The Prairie Farms Resettlement Community in Macon County was one of several experimental planned communities established during the Great Depression by the federal government. It became home to 34 African American families, most of whom were displaced from land that later became the Tuskegee National Forest.
Beginning in the mid-1930s during the Great Depression, the federal New Deal promoted Land Resettlement to move farmers across the nation off worn out soil to new farmland.
The Resettlement Administration, and its successor the Farm Security Administration, established one of these experimental planned communities here in west Macon County, the all-African American “Prairie Farms.”
With more than 3,100 acres from two plantations purchased by the federal government, the resettlement plan included 34 farms, a community pasture, a community center and school, a store, and a home-site for the project manager.
The Prairie Farms Resettlement Project included four local families and 30 families from the Tuskegee Planned Land Use Demonstration in east Macon County. Each farmstead had a new house with electricity, a drilled well and sanitary privy, a barn, stable, poultry house, vegetable house, and pig pen.
Project manager Coleman Camp directed the diversified agricultural program based on livestock, especially hogs, vegetables, and hay and away from dependence on cotton.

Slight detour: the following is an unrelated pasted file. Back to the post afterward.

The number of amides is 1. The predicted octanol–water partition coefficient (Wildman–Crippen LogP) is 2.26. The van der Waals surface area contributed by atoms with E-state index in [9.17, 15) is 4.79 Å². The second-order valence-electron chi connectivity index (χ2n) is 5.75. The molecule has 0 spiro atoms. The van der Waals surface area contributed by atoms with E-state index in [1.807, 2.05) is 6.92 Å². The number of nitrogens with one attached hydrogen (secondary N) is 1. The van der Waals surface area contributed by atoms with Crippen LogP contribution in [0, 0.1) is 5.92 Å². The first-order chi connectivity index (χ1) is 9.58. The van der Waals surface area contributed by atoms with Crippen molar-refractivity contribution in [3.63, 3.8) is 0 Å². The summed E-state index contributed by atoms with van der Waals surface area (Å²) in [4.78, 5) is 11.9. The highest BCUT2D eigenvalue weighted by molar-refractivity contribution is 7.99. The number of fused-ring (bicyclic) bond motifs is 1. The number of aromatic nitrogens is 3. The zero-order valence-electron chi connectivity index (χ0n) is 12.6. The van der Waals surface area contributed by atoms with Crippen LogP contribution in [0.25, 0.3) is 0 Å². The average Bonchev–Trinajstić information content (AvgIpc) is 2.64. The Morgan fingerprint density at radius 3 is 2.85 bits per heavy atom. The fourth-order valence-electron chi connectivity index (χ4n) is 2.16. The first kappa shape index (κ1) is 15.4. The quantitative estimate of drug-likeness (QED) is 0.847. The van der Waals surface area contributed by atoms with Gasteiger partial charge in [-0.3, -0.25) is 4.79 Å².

The resettlement farmers organized the Prairie Farms Cooperative Association in June of 1937 and operated a store, canning plant, feed and grist mill, hay baler, tractor and plows, mowing machine and cane mill. It provided farmers a way to buy equipment and supplies, market crops and livestock, and gin cotton cooperatively.
The association managed the community pasture and cattle herd. The Tuskegee Institute Prairie Farms Laboratory School, headed by Principal Deborah Cannon (Wolfe), provided education for the surrounding community.
The school, supported by Tuskegee Institute faculty and students, consisted of a five-room building for grades 1-9, along with home economics facilities, a farm shop with tools, a health center equipped for examinations and treatment, a teachers’ cottage, a barn, and a playground.
The school doubled as a community center and a site for evening adult education and vocational classes. From 1944-1951, the U.S. Government sold all of the farm units to private owners.
written by Dr. Robert Zabawa, Tuskegee University